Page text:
At 1 p.m. on September 26, a peace prayer was held on the steps of Baldwin Hall after a planned demonstration denouncing discriminatory acts was held on September 25. Still graffitied with chalk etchings, the front of Baldwin Hall was filled with students, faculty and staff from Albion College who came together in prayer to give everyone a chance to heal.
After the many polarizing events occurring on campus this semester, including swastika graffiti in Baldwin Hall and pro-DACA language on the Rock being painted over with pro-Trump messages, the demonstration was sparked after a member from the Albion College Conservatives circulated an email with what they considered to contain “racist and violent remarks.” The student shall remain nameless for privacy and safety.
“In my opinion, I think [prayer] is necessary all the time,” said Chaplain Reverend Phillips, who led the prayer circle. “If you look at the Civil Rights movement of the 60s, Dr. King and many of those leaders were protesting and marching, but they were praying before they went out and afterwards, and they were praying for this country and the people involved. That’s my perspective as a Christian, as a pastor and even as a chaplain here, and I want the best outcome for everybody involved.”
Before his prayer, Reverend Phillips mentioned Bible Scriptures, specifically Luke: 18, and everyone was in agreement that the campus needed wisdom, peace and justice, the central points of the Scripture. He wanted his prayer to help give people an inner peace in the midst of a struggle for justice to fight for what we believe is right.
Reverend Phillips also gave moments of silence for those not of a Christian background or faith and for people to have their own thoughts.
Many students, faculty and community members were moved to tears by Reverend Phillips prayer. For Dianne Guenin-Lelle, associate provost for advising and assessment, and professor of French at Albion College, the most important part of events like these is to be engaged in the process.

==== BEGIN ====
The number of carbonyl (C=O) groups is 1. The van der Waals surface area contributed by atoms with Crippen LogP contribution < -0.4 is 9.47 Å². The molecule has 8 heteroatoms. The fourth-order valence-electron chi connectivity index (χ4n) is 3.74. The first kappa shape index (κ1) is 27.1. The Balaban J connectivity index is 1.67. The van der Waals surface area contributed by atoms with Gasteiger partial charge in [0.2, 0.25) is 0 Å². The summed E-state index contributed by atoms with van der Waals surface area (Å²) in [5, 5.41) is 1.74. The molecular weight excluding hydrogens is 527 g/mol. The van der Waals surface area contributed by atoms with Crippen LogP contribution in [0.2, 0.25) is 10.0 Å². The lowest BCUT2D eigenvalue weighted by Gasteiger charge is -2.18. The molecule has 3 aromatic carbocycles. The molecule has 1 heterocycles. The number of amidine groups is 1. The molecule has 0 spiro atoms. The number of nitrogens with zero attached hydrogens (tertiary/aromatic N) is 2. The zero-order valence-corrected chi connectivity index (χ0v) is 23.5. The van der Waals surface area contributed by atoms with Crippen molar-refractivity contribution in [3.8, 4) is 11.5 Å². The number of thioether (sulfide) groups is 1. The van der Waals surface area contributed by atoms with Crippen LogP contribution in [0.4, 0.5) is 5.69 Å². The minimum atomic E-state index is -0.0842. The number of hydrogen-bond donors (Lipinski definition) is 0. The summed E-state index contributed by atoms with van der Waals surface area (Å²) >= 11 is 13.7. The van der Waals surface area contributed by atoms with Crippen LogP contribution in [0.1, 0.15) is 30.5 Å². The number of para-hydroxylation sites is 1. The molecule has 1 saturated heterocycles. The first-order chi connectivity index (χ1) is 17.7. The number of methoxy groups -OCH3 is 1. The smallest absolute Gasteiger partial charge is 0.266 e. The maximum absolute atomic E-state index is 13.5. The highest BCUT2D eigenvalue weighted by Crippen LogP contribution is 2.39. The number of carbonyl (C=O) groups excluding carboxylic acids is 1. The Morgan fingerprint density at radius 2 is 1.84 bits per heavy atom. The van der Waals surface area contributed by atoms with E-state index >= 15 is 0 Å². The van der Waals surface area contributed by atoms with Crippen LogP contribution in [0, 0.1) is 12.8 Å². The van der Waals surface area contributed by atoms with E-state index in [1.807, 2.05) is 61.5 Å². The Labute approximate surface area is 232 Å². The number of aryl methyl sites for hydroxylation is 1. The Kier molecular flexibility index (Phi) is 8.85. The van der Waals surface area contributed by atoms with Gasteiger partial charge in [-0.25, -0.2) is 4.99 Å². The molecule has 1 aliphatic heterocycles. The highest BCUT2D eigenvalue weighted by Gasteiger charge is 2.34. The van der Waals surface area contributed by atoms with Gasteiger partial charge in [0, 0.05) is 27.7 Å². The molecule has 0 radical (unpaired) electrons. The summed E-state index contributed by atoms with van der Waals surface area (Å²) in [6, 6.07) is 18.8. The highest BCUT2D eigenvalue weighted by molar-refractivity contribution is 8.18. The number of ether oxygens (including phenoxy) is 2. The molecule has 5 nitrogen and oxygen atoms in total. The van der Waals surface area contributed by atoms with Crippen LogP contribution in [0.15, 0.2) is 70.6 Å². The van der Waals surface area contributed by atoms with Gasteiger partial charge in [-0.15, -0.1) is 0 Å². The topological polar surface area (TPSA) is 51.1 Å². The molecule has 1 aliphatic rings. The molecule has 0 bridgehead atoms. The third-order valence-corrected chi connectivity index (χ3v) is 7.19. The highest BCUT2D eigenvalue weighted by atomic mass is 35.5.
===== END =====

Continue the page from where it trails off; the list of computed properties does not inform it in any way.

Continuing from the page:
“What’s playing out here is playing out in the United States right now and in the world,” said Guenin-Lelle. “I think over the last two days, thoughtful students have grown in their understanding of what that means, who they are and what they can do and how they can make it better for themselves, but more importantly, for people who come after that.”
The events that have transpired this semester have sparked many conversations across campus, but Reverend Phillips feels that there needs to be more dialogue. To have these conversations, he says, students must be aware of events like the ones that transpired Monday.
“If I just have my head in the books and that’s what I’m focused on, then I won’t know about the conversations. If an issue doesn’t impact me directly, I may not be aware of the conversations. If yesterday brings awareness and understanding and people want to talk about it or get a better understanding, then that’s a good thing,” said Phillips.
Bob Dunklin, president of the Albion branch of the NAACP, was in attendance for Reverend Phillips’s prayer. In terms of conversations, he feels that voices should be heard and dialogues are an important aspect to working out differences.
“Sometimes it’s needed so people’s voices can be heard,” said Dunklin. “It’s also important that students on campus try to develop relationships and talk about issues that’s hurting them.”
For many people in attendance, the prayer felt like a reassurance that everything will be okay. One student in particular, Cash Jones, was grateful for Reverend Phillips prayer and the sense of community brought on by those in attendance.
“I feel like the prayer was needed because a lot of us are left feeling really hurt and we don’t really have anything on campus that really reassures us that everything will be okay anymore,” said Jones. “I feel like Reverend Phillips coming out kind of said for all of us that we’ll be okay and we do have community, although they do try and strip that away from us.”
Photo by Steve Marowski